Poorly regulated arms flows into Iraq fuelled IS crimes, Amnesty report

7 December 2015 (Last Updated December 7th, 2015 18:30)

Amnesty International has reported that the prolonged inflow of poorly regulated arms into Iraq has contributed to a growth in Islamic State (IS) terrorist crimes.

Amnesty International has reported that the prolonged inflow of poorly regulated arms into Iraq has contributed to a growth in Islamic State (IS) terrorist crimes.

An Amnesty report, entitled 'Taking Stock: The arming of Islamic States', document IS' use of arms and ammunition from at least 25 different countries, including the US, Russia and former Soviet bloc states.

According to the report, the arms were originally intended to be used by Iraqi forces.

Amnesty International Arms Control, Security Trade and Human Rights researcher Patrick Wilcken said: "The vast and varied weaponry being used by the armed group calling itself Islamic State is a textbook case of how reckless arms trading fuels atrocities on a massive scale.

"Poor regulation and lack of oversight of the immense arms flows into Iraq going back decades have given IS and other armed groups unprecedented access to firepower."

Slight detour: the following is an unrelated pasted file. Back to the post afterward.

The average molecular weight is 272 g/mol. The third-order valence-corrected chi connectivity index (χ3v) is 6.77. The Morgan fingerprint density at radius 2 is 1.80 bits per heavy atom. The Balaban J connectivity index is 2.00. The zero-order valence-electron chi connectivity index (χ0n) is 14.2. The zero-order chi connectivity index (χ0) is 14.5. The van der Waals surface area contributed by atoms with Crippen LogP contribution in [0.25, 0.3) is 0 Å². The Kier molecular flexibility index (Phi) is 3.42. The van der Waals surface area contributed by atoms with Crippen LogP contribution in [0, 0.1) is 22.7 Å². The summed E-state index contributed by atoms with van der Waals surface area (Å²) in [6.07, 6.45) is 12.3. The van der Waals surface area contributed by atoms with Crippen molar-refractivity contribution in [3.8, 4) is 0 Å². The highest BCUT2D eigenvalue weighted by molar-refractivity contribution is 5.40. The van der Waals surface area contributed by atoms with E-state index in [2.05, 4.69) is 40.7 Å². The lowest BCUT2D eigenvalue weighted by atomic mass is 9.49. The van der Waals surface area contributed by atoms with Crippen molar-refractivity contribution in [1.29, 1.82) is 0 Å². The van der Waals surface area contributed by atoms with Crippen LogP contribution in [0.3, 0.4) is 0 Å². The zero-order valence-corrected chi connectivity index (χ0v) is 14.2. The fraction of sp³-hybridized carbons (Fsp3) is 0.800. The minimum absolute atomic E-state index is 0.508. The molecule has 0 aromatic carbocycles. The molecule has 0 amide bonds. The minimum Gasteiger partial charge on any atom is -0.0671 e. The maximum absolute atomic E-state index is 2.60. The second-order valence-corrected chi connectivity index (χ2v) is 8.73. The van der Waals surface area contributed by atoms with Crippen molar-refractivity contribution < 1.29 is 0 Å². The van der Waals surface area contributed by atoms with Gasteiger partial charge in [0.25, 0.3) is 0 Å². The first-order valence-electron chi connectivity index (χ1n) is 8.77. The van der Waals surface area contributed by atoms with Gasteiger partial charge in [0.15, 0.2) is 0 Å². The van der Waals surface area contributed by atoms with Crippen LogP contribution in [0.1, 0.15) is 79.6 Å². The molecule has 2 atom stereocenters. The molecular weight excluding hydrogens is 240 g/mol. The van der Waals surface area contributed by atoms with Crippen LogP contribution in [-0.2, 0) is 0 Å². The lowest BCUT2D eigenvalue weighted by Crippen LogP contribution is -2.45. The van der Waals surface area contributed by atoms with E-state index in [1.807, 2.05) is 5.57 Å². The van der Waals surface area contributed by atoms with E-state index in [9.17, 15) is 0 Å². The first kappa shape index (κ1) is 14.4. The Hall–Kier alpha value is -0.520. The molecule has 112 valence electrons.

"The vast and varied weaponry being used by the armed group calling itself Islamic State is a textbook case."

The report states that during the Iran-Iraq war, roughly 34 countries supplied Iraq with weapons, while 28 of those same states were also simultaneously supplying arms to Iran.

After Iraq's invasion of Kuwait in 1990, a UN arms embargo cut imports until 2003, but resumed them after the US-led invasion Iraq.

In recent years, the Iraqi Government has signed contracts worth billions of dollars with the US to supply equipment, including 140 M1A1 Abrams tanks, F16 fighter aircraft, 681 Stinger shoulder-held units, Hawk anti-aircraft batteries.

The US has also delivered small arms and ammunition worth more than $500m to the Iraqi Government.

Targeted terrorist attacks at military installations and camps have resulted in the loss of the Iraqi force's arms supply, including the capture of 2,300 Humvee armoured vehicles from the northern city of Mosul, Iraq, in 2014.

According to the report, the IS weapon supply includes man-portable air defence systems (MANPADS), guided anti-tank missiles, and armoured fighting vehicles, as well as assault rifles like the Russian AK series, and the US M16 and Bushmaster.

In the wake of the latest findings, Amnesty has called on all states to adopt a complete embargo on Syrian Government forces and the terrorist groups.

The human rights organisation has recommended the adoption of strict risk assessments prior to exporting arms to Iraq.